At the peak of lactation (but not only in this period) and in highly productive cows, there is a high demand for energy and glucose, mainly used for lactose synthesis. These animals have also a negative energy balance, especially in the transition period. There is reduced precursors availability for vitamin C hepatic synthesis, with its consequent deficiency. Increases in mastitis incidence have been associated (in cows and sheep) with low ascorbic acid blood concentrations, as well as there is a positive correlation between vitamin C supplementation and the reduction in mastitis incidence and somatic cells number (Ranjan et al., 2012; Matsui et al., 2012). The exact mechanism is not yet fully understood. On the other hand, all fresh cows have low vitamin C concentrations, but there is no correlation with circulating ketone body levels (Matsui et al., 2012). Hepatic pathologies and traumas reduce both liver function and vitamin C endogenous synthesis. Whit hepatic steatosis, vitamin B and methyl donors help energy metabolism while vitamin C dietary supplementation improves the animal general health: the antioxidant effect faces oxidative stress and hepatic steatosis.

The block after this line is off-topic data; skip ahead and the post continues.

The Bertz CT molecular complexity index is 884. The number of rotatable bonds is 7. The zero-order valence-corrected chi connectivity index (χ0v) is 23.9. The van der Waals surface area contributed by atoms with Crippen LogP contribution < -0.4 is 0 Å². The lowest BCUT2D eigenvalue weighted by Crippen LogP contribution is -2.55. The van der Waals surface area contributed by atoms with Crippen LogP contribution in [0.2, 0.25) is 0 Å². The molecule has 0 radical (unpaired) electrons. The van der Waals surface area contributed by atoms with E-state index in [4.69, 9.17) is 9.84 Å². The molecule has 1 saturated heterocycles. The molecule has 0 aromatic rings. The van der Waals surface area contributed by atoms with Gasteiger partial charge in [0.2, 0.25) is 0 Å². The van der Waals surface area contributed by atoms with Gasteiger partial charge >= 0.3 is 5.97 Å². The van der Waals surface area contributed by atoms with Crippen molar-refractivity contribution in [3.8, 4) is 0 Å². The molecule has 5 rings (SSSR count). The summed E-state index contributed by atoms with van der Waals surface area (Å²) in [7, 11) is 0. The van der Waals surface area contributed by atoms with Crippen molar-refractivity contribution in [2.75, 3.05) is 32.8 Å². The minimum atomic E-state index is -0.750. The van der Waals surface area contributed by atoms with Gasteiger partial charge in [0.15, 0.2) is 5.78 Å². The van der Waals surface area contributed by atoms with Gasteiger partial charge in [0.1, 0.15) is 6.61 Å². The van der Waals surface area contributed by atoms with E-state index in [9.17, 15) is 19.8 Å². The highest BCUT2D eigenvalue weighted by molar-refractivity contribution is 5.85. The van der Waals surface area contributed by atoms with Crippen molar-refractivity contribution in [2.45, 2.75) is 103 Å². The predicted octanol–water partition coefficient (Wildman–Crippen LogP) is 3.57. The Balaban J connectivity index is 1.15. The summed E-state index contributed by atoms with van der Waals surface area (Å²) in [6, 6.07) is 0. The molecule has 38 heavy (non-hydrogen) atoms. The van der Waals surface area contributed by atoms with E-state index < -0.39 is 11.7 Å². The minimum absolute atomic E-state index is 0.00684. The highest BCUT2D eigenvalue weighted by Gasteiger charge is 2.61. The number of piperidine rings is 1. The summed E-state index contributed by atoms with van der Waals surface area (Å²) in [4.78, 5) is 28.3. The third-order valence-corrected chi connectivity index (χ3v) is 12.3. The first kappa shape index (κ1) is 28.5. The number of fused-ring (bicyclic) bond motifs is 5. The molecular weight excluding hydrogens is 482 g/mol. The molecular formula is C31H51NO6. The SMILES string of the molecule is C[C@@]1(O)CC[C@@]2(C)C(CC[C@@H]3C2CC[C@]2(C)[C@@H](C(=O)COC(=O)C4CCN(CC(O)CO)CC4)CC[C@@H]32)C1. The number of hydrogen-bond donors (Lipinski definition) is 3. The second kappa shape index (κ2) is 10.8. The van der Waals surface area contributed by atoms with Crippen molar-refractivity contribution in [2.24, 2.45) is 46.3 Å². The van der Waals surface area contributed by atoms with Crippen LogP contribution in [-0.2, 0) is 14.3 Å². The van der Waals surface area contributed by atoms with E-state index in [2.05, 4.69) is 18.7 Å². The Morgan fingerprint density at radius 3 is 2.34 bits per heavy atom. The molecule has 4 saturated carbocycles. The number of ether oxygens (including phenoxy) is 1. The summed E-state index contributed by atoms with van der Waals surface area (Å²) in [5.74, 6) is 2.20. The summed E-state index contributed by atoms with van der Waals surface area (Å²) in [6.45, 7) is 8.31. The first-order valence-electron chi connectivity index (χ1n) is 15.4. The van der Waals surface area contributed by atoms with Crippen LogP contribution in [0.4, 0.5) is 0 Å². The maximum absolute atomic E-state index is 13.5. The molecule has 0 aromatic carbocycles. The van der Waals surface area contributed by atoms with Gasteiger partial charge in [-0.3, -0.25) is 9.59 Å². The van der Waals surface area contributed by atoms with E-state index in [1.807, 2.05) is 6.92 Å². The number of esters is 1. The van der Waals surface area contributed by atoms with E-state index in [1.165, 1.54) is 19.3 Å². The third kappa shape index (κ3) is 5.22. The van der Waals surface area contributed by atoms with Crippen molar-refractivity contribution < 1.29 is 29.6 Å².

Heat stress negatively affects the ascorbic acid blood concentration in cows: gluconeogenesis is reduced and there is a precursors deficiency for vitamin synthesis. At the same time, high temperatures cause oxidative stress, increasing animal requirements for antioxidants. Under heat stress circulating vitamin C decreases (up to 50%) compared to the autumn period (Padilla et al., 2006; Sunil Kumar et al., 2010). During summer, dietary supplementation of rumen-protected and highly bioavailable vitamin C sustains the physiologic functions in which this molecule is involved. Fertility is strongly related to vitamin C supplementation during heat stress periods: in summer, the calving-conception period lengthens and the incidence of reproductive pathologies increase. Ascorbic acid plays a crucial role in ovarian follicle development and correct maturation as well as in the maintenance of the corpus luteum. Furthermore, it is implicated in steroids and oxytocin synthesis. It is demonstrated that vitamin C supplementation, especially in the peripartum period, improves fertility and reduces placental retention incidence in cows and buffaloes (even if the exact reason is not already clear) (Hussein et al., 2012).

There are no guidelines nor a defined range for vitamin C integration in ruminant diets, even if its plasma levels are extremely variable and ascorbic acid is involved in several metabolic and physiological processes. For these reasons, vitamin C supplementation, especially during stressful periods, can be very useful. In this case, the free vitamin high rumen degradation must be considered. It is important to use a rumen-protected form of vitamin C (i.e. microencapsulated) to optimize both the diet and the bioavailable ascorbic acid for the ruminant.For more information: marketing@vetagro.comOriginal article here.